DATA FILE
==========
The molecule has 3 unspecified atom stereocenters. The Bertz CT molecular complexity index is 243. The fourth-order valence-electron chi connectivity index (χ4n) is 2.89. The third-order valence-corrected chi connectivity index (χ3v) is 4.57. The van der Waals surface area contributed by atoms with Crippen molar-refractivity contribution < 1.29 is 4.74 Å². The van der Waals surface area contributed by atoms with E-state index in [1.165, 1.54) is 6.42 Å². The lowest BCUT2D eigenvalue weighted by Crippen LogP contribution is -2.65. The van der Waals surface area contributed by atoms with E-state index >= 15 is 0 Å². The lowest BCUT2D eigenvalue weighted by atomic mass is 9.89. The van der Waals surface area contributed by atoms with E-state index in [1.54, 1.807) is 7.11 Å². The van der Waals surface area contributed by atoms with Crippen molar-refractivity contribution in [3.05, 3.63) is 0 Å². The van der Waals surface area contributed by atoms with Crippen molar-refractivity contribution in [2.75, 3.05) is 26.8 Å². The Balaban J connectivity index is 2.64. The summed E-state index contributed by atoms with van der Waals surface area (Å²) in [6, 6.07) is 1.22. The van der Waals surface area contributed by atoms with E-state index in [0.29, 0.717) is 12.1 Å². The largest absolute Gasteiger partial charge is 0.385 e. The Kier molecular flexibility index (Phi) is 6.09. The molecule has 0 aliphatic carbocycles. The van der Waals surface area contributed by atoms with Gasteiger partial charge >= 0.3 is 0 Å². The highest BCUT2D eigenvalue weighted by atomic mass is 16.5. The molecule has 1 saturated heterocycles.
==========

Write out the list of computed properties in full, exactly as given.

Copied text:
The molecule has 3 unspecified atom stereocenters. The Bertz CT molecular complexity index is 243. The fourth-order valence-electron chi connectivity index (χ4n) is 2.89. The third-order valence-corrected chi connectivity index (χ3v) is 4.57. The van der Waals surface area contributed by atoms with Crippen molar-refractivity contribution < 1.29 is 4.74 Å². The van der Waals surface area contributed by atoms with E-state index in [1.165, 1.54) is 6.42 Å². The lowest BCUT2D eigenvalue weighted by Crippen LogP contribution is -2.65. The van der Waals surface area contributed by atoms with E-state index >= 15 is 0 Å². The lowest BCUT2D eigenvalue weighted by atomic mass is 9.89. The van der Waals surface area contributed by atoms with E-state index in [1.54, 1.807) is 7.11 Å². The van der Waals surface area contributed by atoms with Crippen molar-refractivity contribution in [3.05, 3.63) is 0 Å². The van der Waals surface area contributed by atoms with Crippen molar-refractivity contribution in [2.75, 3.05) is 26.8 Å². The Balaban J connectivity index is 2.64. The summed E-state index contributed by atoms with van der Waals surface area (Å²) in [6, 6.07) is 1.22. The van der Waals surface area contributed by atoms with E-state index in [0.29, 0.717) is 12.1 Å². The largest absolute Gasteiger partial charge is 0.385 e. The Kier molecular flexibility index (Phi) is 6.09. The molecule has 0 aliphatic carbocycles. The van der Waals surface area contributed by atoms with Gasteiger partial charge >= 0.3 is 0 Å². The highest BCUT2D eigenvalue weighted by atomic mass is 16.5. The molecule has 1 saturated heterocycles.